Enabling practitioners in the field to undertake their own profiling exercise has always been central to JIPS’ mission. One of the ways that we achieve this is to provide tools and best practices from profiling exercises that we have supported in the field on the JIPS Essential Toolkit, the “JET”.
In light of the constant evolution of methods for profiling displacement situations, we are revising the JET this year. The revision will update both the JET’s interface and its content to make it more accessible, user-friendly, and useful for collecting data on displacement situations.
For a toolkit to be useful, it needs to be more than just a published collection of templates. Critical to this revision is therefore to keep the JET’s target audience – profiling practitioners – at the center. This is a dynamic and broad group that ranges from those exclusively dedicated to coordinating an exercise to the many partners involved throughout the collaborative process. But the uses of the JET go beyond profiling; those undertaking coordinated needs assessments in displacement contexts may also find the JET’s material helpful for improving their assessment processes and the quality of the data they collect.
So when do profiling practitioners need support, and how do they look for the help they need? We have sought to better understand the needs of the JET’s target audience in a few ways:
Firstly, we reached out to a group of profiling practitioners at our latest Profiling Coordination Training. They agreed that with many tools available, it is not always obvious which are the right ones for which contexts or applications.
Often, this group would rely on colleagues for advice first, before consulting organisations specialising in data collection or searching online for relevant material. This demonstrates the importance of both word-of-mouth and search engines in disseminating tools and resources. Participants also like to rely on videos to better understand complex elements of a concept or process. Overall, tools need to be easily accessible, both physically (e.g. open source, easy to download, relevant referencing etc.) and in terms of content that they have to offer, so people working in the field know right away what to expect from it and how it will be helpful to them.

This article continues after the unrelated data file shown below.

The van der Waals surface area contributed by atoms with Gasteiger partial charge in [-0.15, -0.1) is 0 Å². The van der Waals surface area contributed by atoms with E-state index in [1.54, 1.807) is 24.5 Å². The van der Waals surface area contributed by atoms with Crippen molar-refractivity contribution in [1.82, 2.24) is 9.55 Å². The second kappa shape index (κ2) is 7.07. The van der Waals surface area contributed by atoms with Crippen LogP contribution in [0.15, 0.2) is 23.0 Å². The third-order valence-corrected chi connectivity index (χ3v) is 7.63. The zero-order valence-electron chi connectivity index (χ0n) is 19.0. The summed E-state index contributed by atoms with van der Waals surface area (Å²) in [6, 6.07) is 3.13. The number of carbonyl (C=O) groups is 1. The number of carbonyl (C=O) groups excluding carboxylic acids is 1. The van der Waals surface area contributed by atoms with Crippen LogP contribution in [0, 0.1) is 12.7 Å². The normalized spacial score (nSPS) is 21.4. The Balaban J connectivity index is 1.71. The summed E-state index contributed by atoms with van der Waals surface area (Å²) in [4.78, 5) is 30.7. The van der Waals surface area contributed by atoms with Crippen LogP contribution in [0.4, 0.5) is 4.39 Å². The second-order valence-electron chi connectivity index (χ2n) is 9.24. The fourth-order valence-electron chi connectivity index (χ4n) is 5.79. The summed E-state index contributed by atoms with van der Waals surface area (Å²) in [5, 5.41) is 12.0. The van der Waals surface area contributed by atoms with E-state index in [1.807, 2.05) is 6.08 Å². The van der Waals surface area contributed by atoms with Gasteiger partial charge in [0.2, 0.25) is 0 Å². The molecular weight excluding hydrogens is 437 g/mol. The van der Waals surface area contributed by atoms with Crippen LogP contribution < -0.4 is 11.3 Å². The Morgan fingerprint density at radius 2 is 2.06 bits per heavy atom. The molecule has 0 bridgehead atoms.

Secondly, with the help of NetDesign, JIPS participated in a User Experience (UX) workshop to explore the challenges and needs of profiling practitioners of different types and skillsets. The workshop made the concept of a user-friendly interface more concrete.
For instance, some users may want to explore the profiling process more generally while others may know the exact tool they need to complete a task. Thus, organising the tools into a clear structure with effective search functionalities can help users do both, getting an overview and then quickly being able to look up a specific tool.
With the launch planned for fall 2017, we look forward to creating a toolkit that addresses the needs and interests of profiling practitioners that can continue to evolve as they do.